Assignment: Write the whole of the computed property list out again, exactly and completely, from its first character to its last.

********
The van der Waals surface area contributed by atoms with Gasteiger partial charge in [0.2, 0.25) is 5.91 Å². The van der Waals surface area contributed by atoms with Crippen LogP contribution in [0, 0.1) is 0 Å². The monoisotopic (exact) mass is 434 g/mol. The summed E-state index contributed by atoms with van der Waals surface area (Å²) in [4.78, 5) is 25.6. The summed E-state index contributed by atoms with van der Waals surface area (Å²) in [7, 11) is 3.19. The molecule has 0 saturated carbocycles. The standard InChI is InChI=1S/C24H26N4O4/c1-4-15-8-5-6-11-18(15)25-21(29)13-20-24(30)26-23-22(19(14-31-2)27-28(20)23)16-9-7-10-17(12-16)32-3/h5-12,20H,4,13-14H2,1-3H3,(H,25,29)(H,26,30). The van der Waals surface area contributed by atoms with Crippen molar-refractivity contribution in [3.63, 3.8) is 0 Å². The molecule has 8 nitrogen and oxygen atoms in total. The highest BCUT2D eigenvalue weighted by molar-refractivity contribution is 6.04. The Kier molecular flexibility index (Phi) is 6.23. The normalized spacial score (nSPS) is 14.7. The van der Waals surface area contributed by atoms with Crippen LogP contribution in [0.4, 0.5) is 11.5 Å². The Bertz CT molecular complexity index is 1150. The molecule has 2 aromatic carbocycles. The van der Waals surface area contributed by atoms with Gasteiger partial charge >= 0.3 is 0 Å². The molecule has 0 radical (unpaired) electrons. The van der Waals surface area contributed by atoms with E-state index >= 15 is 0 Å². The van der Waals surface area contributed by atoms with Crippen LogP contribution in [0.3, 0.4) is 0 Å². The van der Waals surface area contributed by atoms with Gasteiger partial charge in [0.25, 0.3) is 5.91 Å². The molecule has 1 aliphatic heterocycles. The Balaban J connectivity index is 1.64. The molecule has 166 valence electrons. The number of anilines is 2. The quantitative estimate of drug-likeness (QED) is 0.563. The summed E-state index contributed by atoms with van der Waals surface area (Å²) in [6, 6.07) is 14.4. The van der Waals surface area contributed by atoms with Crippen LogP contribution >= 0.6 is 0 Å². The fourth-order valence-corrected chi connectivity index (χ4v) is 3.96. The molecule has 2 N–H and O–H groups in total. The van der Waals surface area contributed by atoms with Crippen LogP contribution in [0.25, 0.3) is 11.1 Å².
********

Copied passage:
The van der Waals surface area contributed by atoms with Gasteiger partial charge in [0.2, 0.25) is 5.91 Å². The van der Waals surface area contributed by atoms with Crippen LogP contribution in [0, 0.1) is 0 Å². The monoisotopic (exact) mass is 434 g/mol. The summed E-state index contributed by atoms with van der Waals surface area (Å²) in [4.78, 5) is 25.6. The summed E-state index contributed by atoms with van der Waals surface area (Å²) in [7, 11) is 3.19. The molecule has 0 saturated carbocycles. The standard InChI is InChI=1S/C24H26N4O4/c1-4-15-8-5-6-11-18(15)25-21(29)13-20-24(30)26-23-22(19(14-31-2)27-28(20)23)16-9-7-10-17(12-16)32-3/h5-12,20H,4,13-14H2,1-3H3,(H,25,29)(H,26,30). The van der Waals surface area contributed by atoms with Crippen molar-refractivity contribution in [3.63, 3.8) is 0 Å². The molecule has 8 nitrogen and oxygen atoms in total. The highest BCUT2D eigenvalue weighted by molar-refractivity contribution is 6.04. The Kier molecular flexibility index (Phi) is 6.23. The normalized spacial score (nSPS) is 14.7. The van der Waals surface area contributed by atoms with Crippen LogP contribution in [0.4, 0.5) is 11.5 Å². The Bertz CT molecular complexity index is 1150. The molecule has 2 aromatic carbocycles. The van der Waals surface area contributed by atoms with Gasteiger partial charge >= 0.3 is 0 Å². The molecule has 0 radical (unpaired) electrons. The van der Waals surface area contributed by atoms with E-state index >= 15 is 0 Å². The van der Waals surface area contributed by atoms with Crippen LogP contribution in [0.3, 0.4) is 0 Å². The van der Waals surface area contributed by atoms with Gasteiger partial charge in [0.25, 0.3) is 5.91 Å². The molecule has 1 aliphatic heterocycles. The Balaban J connectivity index is 1.64. The molecule has 166 valence electrons. The number of anilines is 2. The quantitative estimate of drug-likeness (QED) is 0.563. The summed E-state index contributed by atoms with van der Waals surface area (Å²) in [6, 6.07) is 14.4. The van der Waals surface area contributed by atoms with Crippen LogP contribution >= 0.6 is 0 Å². The fourth-order valence-corrected chi connectivity index (χ4v) is 3.96. The molecule has 2 N–H and O–H groups in total. The van der Waals surface area contributed by atoms with Crippen LogP contribution in [0.25, 0.3) is 11.1 Å².